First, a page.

Pittosporum revolutum’s do not appear to have any predators though the flowers are prolific and attract many small butterflies, native bees including Tetragonula carbonaria and the Blue banded bee Amegilla cingulata and beetles.

Cultivation:

Pittosporum revolutum is a magnificent small shrub that deserves a place in every temperate native or exotic garden. It is ideal in almost every setting near ponds, at the edge of a rain forest in court yards, around swimming pools or larger rockeries where their size is balanced. In cultivation they will grow from 0.5 meters to 2 meters in height by 0.7 meters to 1.5 meters in diameter.

It grows just as well on light or heavy soils where deep leaf litter keeps the soil cool and moisture at an even level. If these requirements are met they can cope with temperatures as low as minus 5 degrees and up to 38 degrees. It is moderately drought resistant in their rainfall zones.

Add to the above, if it is given an adequate supply of water and a little native fertilizer on a regular basis the plants will respond with better flowering over a long period and set more fruit.

They often reach their full potential in just 5 years and flower from the third year from seed. 

Be imaginative when planting in mass. Use the plants in different configurations and use curves. Light pruning after flowering or tip pruning will enhance the shrubs bushiness and provide longer stronger flower stems in the following season.

It is best used adjacent to small areas of bush close to paths or the house so their large yellow fruits can be viewed regularly. It is great in small to large rockeries as a fill in plant. Here they can be planted in small groups of 2 or 3 scattered as you would find them in nature to give a great bush scene. It is best used in the mid ground surrounded by shorter plants with fine foliages with white or pink flowers so they will dominate at the center of the bed especially when It is in flower. This is one plant that benefits highly from being mass planted or planted in scattered clumps. There small size enables this to be achieved and their open habit allows for planting closer together so the branches intertwine. This type of planting should have centers of 0.4 meters to 1.5 meters.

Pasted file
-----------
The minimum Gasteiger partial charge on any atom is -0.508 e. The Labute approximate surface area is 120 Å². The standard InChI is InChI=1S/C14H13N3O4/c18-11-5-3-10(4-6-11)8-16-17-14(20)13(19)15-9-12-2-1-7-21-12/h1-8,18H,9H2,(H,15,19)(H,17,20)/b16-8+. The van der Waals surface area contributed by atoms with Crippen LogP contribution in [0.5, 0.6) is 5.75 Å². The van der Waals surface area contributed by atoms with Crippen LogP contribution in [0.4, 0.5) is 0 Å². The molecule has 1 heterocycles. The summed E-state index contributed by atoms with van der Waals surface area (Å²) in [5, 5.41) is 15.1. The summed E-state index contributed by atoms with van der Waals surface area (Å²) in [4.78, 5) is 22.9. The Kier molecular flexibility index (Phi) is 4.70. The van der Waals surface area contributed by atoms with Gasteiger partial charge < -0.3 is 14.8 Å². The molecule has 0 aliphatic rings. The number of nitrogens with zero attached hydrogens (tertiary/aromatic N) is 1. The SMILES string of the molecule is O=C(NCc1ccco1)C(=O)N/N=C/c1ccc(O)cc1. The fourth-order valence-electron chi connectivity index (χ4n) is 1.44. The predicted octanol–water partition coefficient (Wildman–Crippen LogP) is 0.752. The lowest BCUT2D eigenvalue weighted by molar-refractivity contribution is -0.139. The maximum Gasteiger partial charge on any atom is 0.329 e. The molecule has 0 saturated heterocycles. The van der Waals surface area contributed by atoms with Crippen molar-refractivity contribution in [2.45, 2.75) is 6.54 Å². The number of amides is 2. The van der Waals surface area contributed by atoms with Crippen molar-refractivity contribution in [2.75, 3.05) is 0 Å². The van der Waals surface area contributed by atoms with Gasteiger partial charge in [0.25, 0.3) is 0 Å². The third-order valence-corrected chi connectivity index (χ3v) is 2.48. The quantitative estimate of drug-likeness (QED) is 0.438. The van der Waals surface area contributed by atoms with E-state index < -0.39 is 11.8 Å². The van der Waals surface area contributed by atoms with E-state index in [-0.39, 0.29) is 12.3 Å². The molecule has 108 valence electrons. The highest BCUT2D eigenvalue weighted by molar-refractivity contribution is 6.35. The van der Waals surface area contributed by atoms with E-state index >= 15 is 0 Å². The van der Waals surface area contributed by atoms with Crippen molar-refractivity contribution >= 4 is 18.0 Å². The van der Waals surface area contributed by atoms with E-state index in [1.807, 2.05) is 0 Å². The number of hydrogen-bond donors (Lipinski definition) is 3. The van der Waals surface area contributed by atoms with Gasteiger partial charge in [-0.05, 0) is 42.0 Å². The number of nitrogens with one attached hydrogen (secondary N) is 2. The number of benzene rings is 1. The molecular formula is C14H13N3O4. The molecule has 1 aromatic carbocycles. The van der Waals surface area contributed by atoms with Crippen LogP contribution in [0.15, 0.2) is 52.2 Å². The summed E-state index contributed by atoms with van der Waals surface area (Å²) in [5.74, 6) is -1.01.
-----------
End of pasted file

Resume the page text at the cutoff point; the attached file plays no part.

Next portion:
Pittosporum revolutum would make an interesting contribution to a moist heath garden. Here they can be used as the taller growing plant scattered throughout the heath scene in a home garden or as the taller feature shrub in the heath. When you design a flat heath garden which Pittosporum revolutum is well suited don’t use contours to display the plants as heath lands are almost always flat or have a slight rise. Plants must be planted close together and be short so you can see over the tallest ones with the exception of one or two plants at the most. The idea is to achieve a feeling of expansive flatness. This can be achieved with using the Pittosporum revolutum’s large deep green linear leaves and having them contrasting with finer pale green or soft grey to glaucous coloured foliages. Use a lot of procumbent plants like Carpobrotus edulis or Hibbertia. Mix them with other smaller shrubs so none of them dominate the scene but blend in to give a mosaic of foliage colours that you oversee. Actinotis helianthi, Grevillea obtusifolia, Grevillea baueri, Grevillea stenomera or Grevillea nana for six great contrasting foliages.

Propagation:

Seeds:

Seeds can be removed easily from the plants as they dry. Once Pittosporum revolutum has finished flowering and the fruits have swollen place an old sheet below the plants and keep a close eye on it. Peg it down so it doesn’t blow around. When the seeds start to disperse, it can be all over in one day; especially if the weather turns hot, with the seeds being scattered on the ground. Clean the rubbish off and sieve the material for the seeds.